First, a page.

Pretty dramatic, don't you think! Well, I thought so too but then a memory came from my SBX days. 

On Tuesday, I called up the Hobby Company, in Milton Keynes - they are the Tamiya importers. Giving them the kit code, I asked if they still can supply replacement sprues. "Yes", came the answer, "we can". I wanted the chrome sprue "D" so off he went. Whilst he was looking, I checked on their web site and there was no mention of the Lotus 49 kit so I presumed that it had been retired (again). He came back to tell me the bad news that they didn't have that sprue. I noticed that they did, however, still have the Gold Leaf TL 49B that had been re-released recently. Of course, as I discussed with the Hobby Company guy, that had the same engine and suspension. He, being of a similar era (but a lot younger than me, I guess as he was still out at work - smile), agreed with me. We sorted out that kit number and back he came with the good news. For the princely sum of #11.50 plus postage, I could have it shortly. 

In fact, it came on Thursday. In the meantime, I took the sprue from the 49B kit and got on. Now, I think that that service was as good as you are going to get from a kit importer and they should get five gold stars, if there were such things. So, back to the two images above - that is where the good versions came from. I am now a happy bunny once again and getting on with the build. Well, not quite. I don't find it gripping putting these suspensions together so, yet again, I am putting the kit down for a week or so. I have dragged another kit from the shelf. This time - sorry Dan - I am making a Shelby Mustang 350 for myself!

This is going to be painted in Tamiya metallic blue - a colour that would have been impossible a few months ago as there was nowhere in town where I could buy Tamiya paints but now there is Hobbycraft! Yippee!

Monday, December 05, 2016

Alfa Romeo Finished and onwards with the Lotus 49

I had some fun spraying the Alfa with the Jaegermeister orange. These Zero paints are brilliant, so long as you don't have to touch up anything as they will not brush paint. I had to paint around all the window surrounds in black - to simulate the rubber - and a few bits ran over the orange. Luckily, I had a bottle of Vallejo flat orange which is nearly the same shade, so I used that. I have asked Zero/Hiroboy for some advice but nothing has come back yet.

Anyway, the rest of the car went together beautifully. I did have one little bit where I kicked myself for my disbelief in Tamiya parts fitting. When putting the roll cage together there was on strut the went from the top back to the chassis. This has a pin on it but there was no attendant hole in the chassis. I thought for a few seconds and then cut the pin off. In the past I have told my wife "if something doesn't fit on a Tamiya kit it is because I have done something wrong!" On scanning the instructions just making sure that I had fitted everything, I came across one more strut for the roll cage. This fits in low down into the same slot as the part mentioned above. Guess what. It had one flat side and ---- a hole for a pin to go into!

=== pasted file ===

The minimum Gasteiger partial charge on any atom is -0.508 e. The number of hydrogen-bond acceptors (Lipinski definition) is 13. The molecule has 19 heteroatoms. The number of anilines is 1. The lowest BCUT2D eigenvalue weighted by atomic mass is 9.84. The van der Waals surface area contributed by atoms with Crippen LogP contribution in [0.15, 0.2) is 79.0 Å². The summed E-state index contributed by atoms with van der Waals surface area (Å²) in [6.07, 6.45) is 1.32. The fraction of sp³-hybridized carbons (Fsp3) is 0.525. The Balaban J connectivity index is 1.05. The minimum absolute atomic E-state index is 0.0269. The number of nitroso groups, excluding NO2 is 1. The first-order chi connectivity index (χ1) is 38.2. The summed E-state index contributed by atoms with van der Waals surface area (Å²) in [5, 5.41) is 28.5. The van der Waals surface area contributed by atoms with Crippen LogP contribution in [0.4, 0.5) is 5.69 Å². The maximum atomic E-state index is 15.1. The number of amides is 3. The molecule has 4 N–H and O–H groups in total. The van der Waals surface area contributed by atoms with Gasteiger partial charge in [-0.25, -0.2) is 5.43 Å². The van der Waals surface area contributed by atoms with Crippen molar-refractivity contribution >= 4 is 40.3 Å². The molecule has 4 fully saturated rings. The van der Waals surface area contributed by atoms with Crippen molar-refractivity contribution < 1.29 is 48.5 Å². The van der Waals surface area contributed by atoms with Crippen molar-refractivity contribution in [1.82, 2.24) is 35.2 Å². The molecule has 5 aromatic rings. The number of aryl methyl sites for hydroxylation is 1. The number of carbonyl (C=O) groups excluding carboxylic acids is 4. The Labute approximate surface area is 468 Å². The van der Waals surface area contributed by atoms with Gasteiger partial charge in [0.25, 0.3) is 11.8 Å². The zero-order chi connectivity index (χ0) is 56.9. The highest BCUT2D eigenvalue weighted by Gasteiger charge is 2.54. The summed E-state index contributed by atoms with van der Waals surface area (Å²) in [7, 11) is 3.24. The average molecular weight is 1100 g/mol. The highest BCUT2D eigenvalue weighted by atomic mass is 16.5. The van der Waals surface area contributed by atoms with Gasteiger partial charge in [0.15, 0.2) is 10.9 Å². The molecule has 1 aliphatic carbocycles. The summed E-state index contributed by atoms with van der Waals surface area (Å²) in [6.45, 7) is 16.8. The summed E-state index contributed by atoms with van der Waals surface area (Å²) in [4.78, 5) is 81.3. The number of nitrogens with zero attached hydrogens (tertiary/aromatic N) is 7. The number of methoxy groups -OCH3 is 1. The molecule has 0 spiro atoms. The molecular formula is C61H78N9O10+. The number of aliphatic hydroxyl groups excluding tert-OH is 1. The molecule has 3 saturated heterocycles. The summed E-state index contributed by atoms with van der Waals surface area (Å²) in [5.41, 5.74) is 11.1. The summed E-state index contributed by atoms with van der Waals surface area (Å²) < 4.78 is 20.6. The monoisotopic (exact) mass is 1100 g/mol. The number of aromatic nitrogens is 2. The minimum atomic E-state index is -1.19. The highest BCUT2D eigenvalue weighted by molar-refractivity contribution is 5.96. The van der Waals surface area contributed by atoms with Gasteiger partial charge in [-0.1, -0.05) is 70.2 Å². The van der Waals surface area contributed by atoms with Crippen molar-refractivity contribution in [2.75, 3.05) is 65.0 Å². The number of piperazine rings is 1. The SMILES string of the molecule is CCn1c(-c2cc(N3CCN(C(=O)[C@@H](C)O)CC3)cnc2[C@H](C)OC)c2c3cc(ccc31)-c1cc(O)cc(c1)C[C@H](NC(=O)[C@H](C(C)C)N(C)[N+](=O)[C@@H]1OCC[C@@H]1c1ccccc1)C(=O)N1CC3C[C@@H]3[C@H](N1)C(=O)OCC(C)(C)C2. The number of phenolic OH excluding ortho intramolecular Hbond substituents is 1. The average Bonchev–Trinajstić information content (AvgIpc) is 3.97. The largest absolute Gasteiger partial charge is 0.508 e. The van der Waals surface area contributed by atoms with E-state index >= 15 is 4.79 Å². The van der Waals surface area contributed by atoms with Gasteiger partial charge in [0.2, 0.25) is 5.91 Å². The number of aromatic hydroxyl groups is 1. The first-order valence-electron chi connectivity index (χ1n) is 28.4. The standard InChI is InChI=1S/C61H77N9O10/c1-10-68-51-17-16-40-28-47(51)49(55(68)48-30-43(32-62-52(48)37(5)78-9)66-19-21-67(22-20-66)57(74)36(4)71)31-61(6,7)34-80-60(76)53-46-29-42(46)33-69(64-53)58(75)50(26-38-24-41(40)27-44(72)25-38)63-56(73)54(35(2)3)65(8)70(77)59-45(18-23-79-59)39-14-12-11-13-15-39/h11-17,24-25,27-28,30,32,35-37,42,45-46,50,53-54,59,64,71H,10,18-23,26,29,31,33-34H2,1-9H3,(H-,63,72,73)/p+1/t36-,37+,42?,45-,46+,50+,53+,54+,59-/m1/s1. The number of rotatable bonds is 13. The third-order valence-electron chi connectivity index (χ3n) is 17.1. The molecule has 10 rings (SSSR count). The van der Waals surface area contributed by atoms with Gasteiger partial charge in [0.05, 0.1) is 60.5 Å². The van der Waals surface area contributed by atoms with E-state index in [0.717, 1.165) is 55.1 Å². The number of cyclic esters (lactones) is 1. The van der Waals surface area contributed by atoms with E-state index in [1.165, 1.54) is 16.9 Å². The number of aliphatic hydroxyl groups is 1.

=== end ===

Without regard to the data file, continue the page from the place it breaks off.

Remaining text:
One last surprise was the little radio aerial on the roof. Rather then moulding one, they tell you to use stretch sprue. Now, if you haven't come across this idea before, this is what you need.

You light the candle with the cigarette lighter. Then you cut off a piece of the unwanted sprue and hold it, gently, over the flame. When it begins to soften - and don't let it get too soft - pull easily apart and you end up with some really thin plastic rod. Once I had done this, I had to cut it to 10mm, glue it in place and paint it black. Why didn't they mould one?

With that sorted, I got on with the decals. There are plenty of them and, unlike the BMW recently, they went on like a dream. One final coat of 2 Pack Gloss and it was ready for showtime.

One thing is wrong - isn't there always one thing? I didn't put the aluminium protection above the exhaust pipes. They supply a small square of self adhesive aluminium sheet which you cut to size and the cut the slot for the towing ring. It looked like something I would screw up so it was safer to leave them off. If the bonnet (hood) looks a bit out of place, that is because I haven't glued it to the rest of the body as, this way, I can take the body off to show the interior. I am very pleased with this.

I have a BWM 635CSi (like the one I finished recently) in Jaegermeister colours. I am hoping to get a Tamiya Porsche 934 in the same colours for Christmas. It seems that Revell make a VW van in Jaegermeister colours as well, so I will try and add that.

So, now I am back on the 1:12thLotus 49. I have put the fiddly front suspension together and painted - and decalled - the dashboard. 

The kit comes with etched instruments but they are all solid nickel silver colour and didn't look right so I went with the decals. I think that they look just the part. Now, I have the rear suspension to fit together. Not a lot left to do, actually. I am quite surprised at that.